Does your organization offer a bonus plan that rewards workers for their productivity? If so, be sure to avoid a surprisingly common mistake that’s tripped up many Indiana employers: incorrectly structuring the bonus plan—or making deductions from bonuses—in a way that violates the
A new Indiana court ruling shows how an organization can legally pro-rate an employee’s bonus:
- Make sure your bonus plan is actually based on productivity, and not on attendance, safety or other examples of the absence of an occurrence. Those types of bonuses cannot be pro-rated, and you cannot penalize an employee for taking .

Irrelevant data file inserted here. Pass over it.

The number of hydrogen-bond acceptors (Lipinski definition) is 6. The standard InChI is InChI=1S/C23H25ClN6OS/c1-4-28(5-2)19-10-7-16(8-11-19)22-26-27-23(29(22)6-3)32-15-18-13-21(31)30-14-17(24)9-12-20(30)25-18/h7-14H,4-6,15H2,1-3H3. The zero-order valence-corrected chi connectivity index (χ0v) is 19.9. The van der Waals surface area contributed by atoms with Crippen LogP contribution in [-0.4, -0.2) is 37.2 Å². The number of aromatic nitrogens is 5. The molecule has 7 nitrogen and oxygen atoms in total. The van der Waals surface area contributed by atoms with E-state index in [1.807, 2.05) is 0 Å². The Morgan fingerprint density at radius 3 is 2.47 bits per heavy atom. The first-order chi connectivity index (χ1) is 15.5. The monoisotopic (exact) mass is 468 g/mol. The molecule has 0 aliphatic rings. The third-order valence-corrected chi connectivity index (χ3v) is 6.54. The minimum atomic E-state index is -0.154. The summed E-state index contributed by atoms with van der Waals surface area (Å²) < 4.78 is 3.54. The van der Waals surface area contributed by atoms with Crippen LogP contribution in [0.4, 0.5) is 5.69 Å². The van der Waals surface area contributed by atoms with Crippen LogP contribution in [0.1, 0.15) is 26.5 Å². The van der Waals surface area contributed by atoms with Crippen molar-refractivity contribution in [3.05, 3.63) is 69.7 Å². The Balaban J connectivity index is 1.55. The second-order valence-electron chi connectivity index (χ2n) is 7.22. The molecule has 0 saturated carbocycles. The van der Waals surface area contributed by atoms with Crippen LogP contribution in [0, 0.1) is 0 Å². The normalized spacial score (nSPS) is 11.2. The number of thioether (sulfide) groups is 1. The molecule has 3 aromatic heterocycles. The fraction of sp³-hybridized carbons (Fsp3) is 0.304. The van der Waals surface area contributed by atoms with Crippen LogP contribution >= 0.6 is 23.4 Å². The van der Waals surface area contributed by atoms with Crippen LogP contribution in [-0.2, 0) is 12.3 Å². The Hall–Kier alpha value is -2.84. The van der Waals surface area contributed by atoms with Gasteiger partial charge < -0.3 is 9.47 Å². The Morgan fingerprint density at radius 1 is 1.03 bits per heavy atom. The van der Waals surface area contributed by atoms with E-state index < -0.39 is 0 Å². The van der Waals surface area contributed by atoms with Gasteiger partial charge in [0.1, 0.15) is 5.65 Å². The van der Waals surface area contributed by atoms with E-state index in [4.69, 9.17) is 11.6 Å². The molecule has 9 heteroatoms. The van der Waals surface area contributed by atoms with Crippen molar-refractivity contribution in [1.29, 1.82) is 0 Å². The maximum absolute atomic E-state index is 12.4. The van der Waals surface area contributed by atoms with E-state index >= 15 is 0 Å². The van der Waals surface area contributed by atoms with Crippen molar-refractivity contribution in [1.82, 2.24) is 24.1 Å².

- Bonuses based on production goals, company performance or quality standards can be pro-rated, and you can make deductions for FMLA absences. For example, if an employee is out for the full 12 weeks of FMLA leave, you can pay 75% of the person’s full bonus.
Recent case: Robert Golden, a manager at Chautauqua Airlines in Indianapolis, requested FMLA leave to stay home with his newborn child. The company grudgingly granted the leave.
When Golden returned, he learned that the airline had cut his annual bonus by the proportional amount of FMLA leave. (The bonus was for company production and performance.)
He sued, alleging he was being penalized for taking FMLA leave. But the court threw out the case, reasoning that the bonus plan was set up to reward production and performance, not merely attendance. (Golden v. Chautauqua Airlines, No. 1:05-786, SD IN, 2007)
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